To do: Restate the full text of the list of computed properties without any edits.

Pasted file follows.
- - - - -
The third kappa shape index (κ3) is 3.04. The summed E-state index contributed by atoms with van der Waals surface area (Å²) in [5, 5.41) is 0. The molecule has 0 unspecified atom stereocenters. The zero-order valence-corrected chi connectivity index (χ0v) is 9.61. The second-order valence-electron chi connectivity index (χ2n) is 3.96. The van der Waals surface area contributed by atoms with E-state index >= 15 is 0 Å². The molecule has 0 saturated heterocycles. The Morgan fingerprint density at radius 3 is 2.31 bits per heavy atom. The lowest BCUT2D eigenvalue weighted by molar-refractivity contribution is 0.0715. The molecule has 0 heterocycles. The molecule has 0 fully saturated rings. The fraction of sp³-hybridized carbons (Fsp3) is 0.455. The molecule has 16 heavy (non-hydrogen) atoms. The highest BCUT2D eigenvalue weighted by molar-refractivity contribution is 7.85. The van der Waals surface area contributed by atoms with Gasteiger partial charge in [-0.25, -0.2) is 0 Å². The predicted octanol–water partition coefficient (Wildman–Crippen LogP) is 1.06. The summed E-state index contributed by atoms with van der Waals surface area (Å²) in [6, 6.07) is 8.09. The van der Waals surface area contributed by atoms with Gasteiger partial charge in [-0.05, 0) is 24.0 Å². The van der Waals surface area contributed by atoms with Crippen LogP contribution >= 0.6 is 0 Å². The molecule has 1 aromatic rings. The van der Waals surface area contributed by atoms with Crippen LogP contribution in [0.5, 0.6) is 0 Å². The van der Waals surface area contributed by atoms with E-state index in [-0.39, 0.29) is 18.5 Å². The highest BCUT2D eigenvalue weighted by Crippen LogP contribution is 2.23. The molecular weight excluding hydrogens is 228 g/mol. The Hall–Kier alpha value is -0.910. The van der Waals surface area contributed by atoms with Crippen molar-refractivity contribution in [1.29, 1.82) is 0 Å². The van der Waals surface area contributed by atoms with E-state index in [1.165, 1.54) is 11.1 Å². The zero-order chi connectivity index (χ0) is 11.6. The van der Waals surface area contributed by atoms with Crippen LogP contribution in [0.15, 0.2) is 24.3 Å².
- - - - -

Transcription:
The third kappa shape index (κ3) is 3.04. The summed E-state index contributed by atoms with van der Waals surface area (Å²) in [5, 5.41) is 0. The molecule has 0 unspecified atom stereocenters. The zero-order valence-corrected chi connectivity index (χ0v) is 9.61. The second-order valence-electron chi connectivity index (χ2n) is 3.96. The van der Waals surface area contributed by atoms with E-state index >= 15 is 0 Å². The molecule has 0 saturated heterocycles. The Morgan fingerprint density at radius 3 is 2.31 bits per heavy atom. The lowest BCUT2D eigenvalue weighted by molar-refractivity contribution is 0.0715. The molecule has 0 heterocycles. The molecule has 0 fully saturated rings. The fraction of sp³-hybridized carbons (Fsp3) is 0.455. The molecule has 16 heavy (non-hydrogen) atoms. The highest BCUT2D eigenvalue weighted by molar-refractivity contribution is 7.85. The van der Waals surface area contributed by atoms with Gasteiger partial charge in [-0.25, -0.2) is 0 Å². The predicted octanol–water partition coefficient (Wildman–Crippen LogP) is 1.06. The summed E-state index contributed by atoms with van der Waals surface area (Å²) in [6, 6.07) is 8.09. The van der Waals surface area contributed by atoms with Gasteiger partial charge in [-0.05, 0) is 24.0 Å². The van der Waals surface area contributed by atoms with Crippen LogP contribution >= 0.6 is 0 Å². The molecule has 1 aromatic rings. The van der Waals surface area contributed by atoms with Crippen LogP contribution in [0.5, 0.6) is 0 Å². The van der Waals surface area contributed by atoms with E-state index in [-0.39, 0.29) is 18.5 Å². The highest BCUT2D eigenvalue weighted by Crippen LogP contribution is 2.23. The molecular weight excluding hydrogens is 228 g/mol. The Hall–Kier alpha value is -0.910. The van der Waals surface area contributed by atoms with Crippen molar-refractivity contribution in [1.29, 1.82) is 0 Å². The van der Waals surface area contributed by atoms with E-state index in [1.165, 1.54) is 11.1 Å². The zero-order chi connectivity index (χ0) is 11.6. The van der Waals surface area contributed by atoms with Crippen LogP contribution in [0.15, 0.2) is 24.3 Å².